No one in a superstore after midnight was ever entirely sane, he thought regretfully. Even himself.
He was putting the Spam back on the shelf when he heard something fall. She had dropped one of the cans of tuna, and now it wheeled toward him.
“Sorry,” she said.
She started towards him to retrieve the errant tuna, and he bent to pick it up just as she did, bumping heads.
Long strands of golden hair tickled his nose. She smelled like coconuts.
“Oops,” he muttered. “My bad. Are you okay?”
She smiled. She managed to look sad and smile at the same time.
He handed her the can of tuna.
“So, you must like tuna a lot?” he said.
Thank you, Captain Obvious, a voice whispered in his head. Get to talk to the most beautiful girl you have ever seen, and or ever likely to see, and all you can say is that?“Not really,” she admitted. “I hate tuna. Well, not tuna. The commercial tuna fishermen.”
“Oh,” he said. “I think I might have read something about that. Killing dolphins and stuff.”
“Not just dolphins. Anything that gets caught in the nets. Bycatch, they call it them.” Her voice dropped to a whisper. “They drag them, sometimes for miles, struggling in the nets. They don’t want them, but they kill them anyway.”
“So why buy canned tuna?” Gavin asked, intrigued by the perversity.
She blushed, her face suffused with a faint pink glow. Her head dropped a moment.
“You will think I’m crazy,” she said, finally smiling. The smile made her face illuminate. She was, if possible, more beautiful, Gavin noted, his heart throbbing. He had never had a conversation with any woman so…so…alluring.
Calm down, he ordered his body. Don’t get a boner in Walmart. Don’t make this supermodel think you arer that pervert who shops in the middle of the night to fondle the women’s panties.He’d seen that guy. Almost every Friday night. He seemed to like leopard prints.
“I could never think you were crazy,” he managed to stay. His throat felt stuffed with cotton wadding.
“I bury them. The tuna cans. Someone…I knew someone,” her voice dropped, and she wiped a tear off her perfect cheek.
Okay. So she is a little psycho. How come the most gorgeous women are always psycho? Maybe she wasn’t that psycho?
His eyes drifted over the assortment of food in his cart, then at her cart filled with tuna.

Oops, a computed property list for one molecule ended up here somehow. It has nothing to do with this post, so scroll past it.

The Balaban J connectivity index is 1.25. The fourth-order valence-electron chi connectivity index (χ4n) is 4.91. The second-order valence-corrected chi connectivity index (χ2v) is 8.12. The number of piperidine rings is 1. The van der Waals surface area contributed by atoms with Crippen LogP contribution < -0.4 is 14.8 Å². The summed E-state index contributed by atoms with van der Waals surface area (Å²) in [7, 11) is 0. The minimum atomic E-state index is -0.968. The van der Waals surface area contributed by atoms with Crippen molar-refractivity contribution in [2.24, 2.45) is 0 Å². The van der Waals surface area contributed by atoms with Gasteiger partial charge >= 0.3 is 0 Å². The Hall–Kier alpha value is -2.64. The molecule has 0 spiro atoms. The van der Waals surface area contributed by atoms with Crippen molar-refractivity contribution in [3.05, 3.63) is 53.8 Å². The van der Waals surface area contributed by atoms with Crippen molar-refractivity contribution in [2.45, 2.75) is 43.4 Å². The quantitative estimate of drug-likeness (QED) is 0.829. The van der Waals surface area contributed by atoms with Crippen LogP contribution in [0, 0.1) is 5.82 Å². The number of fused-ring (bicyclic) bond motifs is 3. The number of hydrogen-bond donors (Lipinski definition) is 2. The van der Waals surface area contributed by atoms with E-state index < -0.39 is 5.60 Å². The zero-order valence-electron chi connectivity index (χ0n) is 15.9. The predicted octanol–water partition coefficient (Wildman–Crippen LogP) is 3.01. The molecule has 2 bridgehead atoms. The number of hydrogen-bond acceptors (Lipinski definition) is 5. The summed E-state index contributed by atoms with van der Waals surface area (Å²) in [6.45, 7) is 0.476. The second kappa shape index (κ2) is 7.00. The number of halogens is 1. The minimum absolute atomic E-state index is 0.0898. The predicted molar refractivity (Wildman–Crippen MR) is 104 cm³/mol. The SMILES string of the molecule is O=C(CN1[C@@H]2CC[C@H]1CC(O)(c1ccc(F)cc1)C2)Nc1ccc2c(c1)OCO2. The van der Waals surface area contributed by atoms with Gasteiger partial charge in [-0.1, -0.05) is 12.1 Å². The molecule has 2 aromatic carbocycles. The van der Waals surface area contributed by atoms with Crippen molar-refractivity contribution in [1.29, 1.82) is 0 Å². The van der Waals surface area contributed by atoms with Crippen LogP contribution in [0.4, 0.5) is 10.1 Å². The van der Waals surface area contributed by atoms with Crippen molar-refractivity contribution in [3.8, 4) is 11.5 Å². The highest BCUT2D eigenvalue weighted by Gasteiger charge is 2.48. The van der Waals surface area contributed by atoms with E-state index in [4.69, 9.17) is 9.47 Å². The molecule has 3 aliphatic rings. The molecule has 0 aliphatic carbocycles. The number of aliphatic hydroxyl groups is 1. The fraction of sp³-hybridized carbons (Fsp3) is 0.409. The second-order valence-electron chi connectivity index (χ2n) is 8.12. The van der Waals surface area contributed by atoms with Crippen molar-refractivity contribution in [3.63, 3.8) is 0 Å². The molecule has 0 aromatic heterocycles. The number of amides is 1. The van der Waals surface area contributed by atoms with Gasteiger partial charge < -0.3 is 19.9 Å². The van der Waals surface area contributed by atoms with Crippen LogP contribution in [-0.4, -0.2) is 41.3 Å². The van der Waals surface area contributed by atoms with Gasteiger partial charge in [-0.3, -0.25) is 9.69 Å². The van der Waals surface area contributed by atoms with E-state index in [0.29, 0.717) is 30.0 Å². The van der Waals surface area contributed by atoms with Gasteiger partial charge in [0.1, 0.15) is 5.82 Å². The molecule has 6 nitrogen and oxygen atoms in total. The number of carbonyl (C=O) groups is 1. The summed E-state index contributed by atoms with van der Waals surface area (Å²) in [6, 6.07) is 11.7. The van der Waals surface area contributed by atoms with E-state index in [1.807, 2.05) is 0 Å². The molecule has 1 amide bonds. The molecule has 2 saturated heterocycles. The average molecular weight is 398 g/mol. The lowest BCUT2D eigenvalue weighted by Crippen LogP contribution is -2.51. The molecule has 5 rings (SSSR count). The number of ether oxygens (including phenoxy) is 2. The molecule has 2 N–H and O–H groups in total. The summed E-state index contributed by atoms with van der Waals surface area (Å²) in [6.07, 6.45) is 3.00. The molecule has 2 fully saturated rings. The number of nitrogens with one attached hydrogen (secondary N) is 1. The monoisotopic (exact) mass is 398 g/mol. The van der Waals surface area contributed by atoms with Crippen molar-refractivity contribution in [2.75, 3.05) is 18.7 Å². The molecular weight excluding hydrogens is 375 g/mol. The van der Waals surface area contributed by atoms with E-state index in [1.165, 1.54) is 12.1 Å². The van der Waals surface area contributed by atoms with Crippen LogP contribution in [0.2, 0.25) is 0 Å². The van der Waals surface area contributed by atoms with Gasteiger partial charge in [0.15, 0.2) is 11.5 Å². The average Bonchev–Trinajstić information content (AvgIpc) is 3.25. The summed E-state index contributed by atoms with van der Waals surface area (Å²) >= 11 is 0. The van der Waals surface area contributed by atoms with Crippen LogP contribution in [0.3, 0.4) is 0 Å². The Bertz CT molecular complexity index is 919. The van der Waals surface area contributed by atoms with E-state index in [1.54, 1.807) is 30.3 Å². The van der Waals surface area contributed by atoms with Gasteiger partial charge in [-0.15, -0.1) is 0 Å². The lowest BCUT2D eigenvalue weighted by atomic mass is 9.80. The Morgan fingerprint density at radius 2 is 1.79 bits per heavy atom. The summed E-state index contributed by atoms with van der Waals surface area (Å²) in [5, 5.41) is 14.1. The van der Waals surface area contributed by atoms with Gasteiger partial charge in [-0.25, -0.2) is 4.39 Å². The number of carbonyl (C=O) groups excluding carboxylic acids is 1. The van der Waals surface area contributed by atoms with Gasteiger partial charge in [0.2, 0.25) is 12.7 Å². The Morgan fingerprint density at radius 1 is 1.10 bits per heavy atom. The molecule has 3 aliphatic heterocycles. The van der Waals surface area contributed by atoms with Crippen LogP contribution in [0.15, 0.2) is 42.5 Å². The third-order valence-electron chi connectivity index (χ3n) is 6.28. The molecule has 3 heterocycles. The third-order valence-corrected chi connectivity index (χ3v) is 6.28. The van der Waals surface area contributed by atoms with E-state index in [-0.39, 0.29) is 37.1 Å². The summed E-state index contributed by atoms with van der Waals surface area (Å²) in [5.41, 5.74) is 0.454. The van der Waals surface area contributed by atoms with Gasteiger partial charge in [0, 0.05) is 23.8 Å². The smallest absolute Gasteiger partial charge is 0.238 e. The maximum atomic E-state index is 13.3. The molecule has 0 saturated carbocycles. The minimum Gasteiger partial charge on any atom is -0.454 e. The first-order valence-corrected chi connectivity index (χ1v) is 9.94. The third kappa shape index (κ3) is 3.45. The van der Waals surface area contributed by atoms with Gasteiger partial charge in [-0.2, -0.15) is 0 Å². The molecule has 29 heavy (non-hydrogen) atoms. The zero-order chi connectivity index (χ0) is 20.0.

Nothing else was in the cart.
She is that psycho. Run. Run fast. Remember how Jamal had his tires slashed, not once, but three times. Tires are expensive.
She was waiting for his reaction, a sad half-smile of anticipation on her lovely face.
The cotton in his throat expanded.
He couldn’t think of a damn thing to say.
“Have a nice day,” he muttered, his tone strangled. He considered heading to the beer.
At least you should sneak a pic with your cell phone. Idiot. Show the guys at work that this isn’t a fish story.
Trying to be furtive, he pulled out his phone, pretending to be looking at it. He managed a quick picture as she reached for two more cans of tuna.
In the beer aisle he looked at the pic, making sure it was good.
It wasn’t.
It was strange. There was the aisle. And a cart full of tuna. But the girl, who had been standing right by the cart failed to be captured on the picture.
She wasn’t there.
Blood racing with excitement, headed back in her direction. The canned meat aisle was empty, so he sped toward the registers. He arrived in time to see her pushing her bags of canned tuna out the door.
Before he could get closer, she went through the double doors, and vanished into the night.
Breathless, he pulled his own cart into the checkout lane, where he caught the clerk’s bemused expression.
“Damn fine looking woman,” the man said, as Gavin began to put his items on the counter. “Comes in every Friday night, just buys a boatload of tuna fish. I’d told my girlfriend to start eating tuna fish.”
Gavin began to tell the man that she didn’t eat the tuna. She buried it. But the words died in his throat.
“She comes in every Friday?”
“Yep. We have a name for her. She looks kind of like the girl on the cans, so we call her “The Little Mermaid.”
Maybe if he wasn’t too chicken, he’d look for her again next Friday.